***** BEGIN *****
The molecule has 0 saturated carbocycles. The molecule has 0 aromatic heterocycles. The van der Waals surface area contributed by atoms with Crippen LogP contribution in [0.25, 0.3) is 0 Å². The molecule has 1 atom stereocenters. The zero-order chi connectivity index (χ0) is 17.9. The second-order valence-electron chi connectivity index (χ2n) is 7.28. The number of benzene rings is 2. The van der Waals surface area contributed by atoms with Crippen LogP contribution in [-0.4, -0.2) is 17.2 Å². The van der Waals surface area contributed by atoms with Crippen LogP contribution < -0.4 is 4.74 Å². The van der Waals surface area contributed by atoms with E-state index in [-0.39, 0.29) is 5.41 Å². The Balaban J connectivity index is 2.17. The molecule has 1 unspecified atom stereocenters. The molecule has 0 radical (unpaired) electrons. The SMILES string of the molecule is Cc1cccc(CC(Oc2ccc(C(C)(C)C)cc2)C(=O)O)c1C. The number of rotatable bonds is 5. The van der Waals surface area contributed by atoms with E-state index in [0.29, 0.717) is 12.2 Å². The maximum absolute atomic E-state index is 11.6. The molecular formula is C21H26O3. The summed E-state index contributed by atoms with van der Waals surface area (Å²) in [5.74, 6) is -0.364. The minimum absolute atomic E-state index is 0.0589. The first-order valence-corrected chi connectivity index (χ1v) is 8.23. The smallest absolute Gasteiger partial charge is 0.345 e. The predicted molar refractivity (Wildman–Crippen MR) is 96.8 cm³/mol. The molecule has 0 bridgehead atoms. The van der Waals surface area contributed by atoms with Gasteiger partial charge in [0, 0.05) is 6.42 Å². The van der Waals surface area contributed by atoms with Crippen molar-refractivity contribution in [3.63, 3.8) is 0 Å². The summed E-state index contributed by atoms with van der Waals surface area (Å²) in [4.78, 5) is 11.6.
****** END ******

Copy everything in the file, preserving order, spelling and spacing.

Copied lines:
The molecule has 0 saturated carbocycles. The molecule has 0 aromatic heterocycles. The van der Waals surface area contributed by atoms with Crippen LogP contribution in [0.25, 0.3) is 0 Å². The molecule has 1 atom stereocenters. The zero-order chi connectivity index (χ0) is 17.9. The second-order valence-electron chi connectivity index (χ2n) is 7.28. The number of benzene rings is 2. The van der Waals surface area contributed by atoms with Crippen LogP contribution in [-0.4, -0.2) is 17.2 Å². The van der Waals surface area contributed by atoms with Crippen LogP contribution < -0.4 is 4.74 Å². The van der Waals surface area contributed by atoms with E-state index in [-0.39, 0.29) is 5.41 Å². The Balaban J connectivity index is 2.17. The molecule has 1 unspecified atom stereocenters. The molecule has 0 radical (unpaired) electrons. The SMILES string of the molecule is Cc1cccc(CC(Oc2ccc(C(C)(C)C)cc2)C(=O)O)c1C. The number of rotatable bonds is 5. The van der Waals surface area contributed by atoms with E-state index in [0.29, 0.717) is 12.2 Å². The maximum absolute atomic E-state index is 11.6. The molecular formula is C21H26O3. The summed E-state index contributed by atoms with van der Waals surface area (Å²) in [5.74, 6) is -0.364. The minimum absolute atomic E-state index is 0.0589. The first-order valence-corrected chi connectivity index (χ1v) is 8.23. The smallest absolute Gasteiger partial charge is 0.345 e. The predicted molar refractivity (Wildman–Crippen MR) is 96.8 cm³/mol. The molecule has 0 bridgehead atoms. The van der Waals surface area contributed by atoms with Gasteiger partial charge in [0, 0.05) is 6.42 Å². The van der Waals surface area contributed by atoms with Crippen molar-refractivity contribution in [3.63, 3.8) is 0 Å². The summed E-state index contributed by atoms with van der Waals surface area (Å²) in [4.78, 5) is 11.6.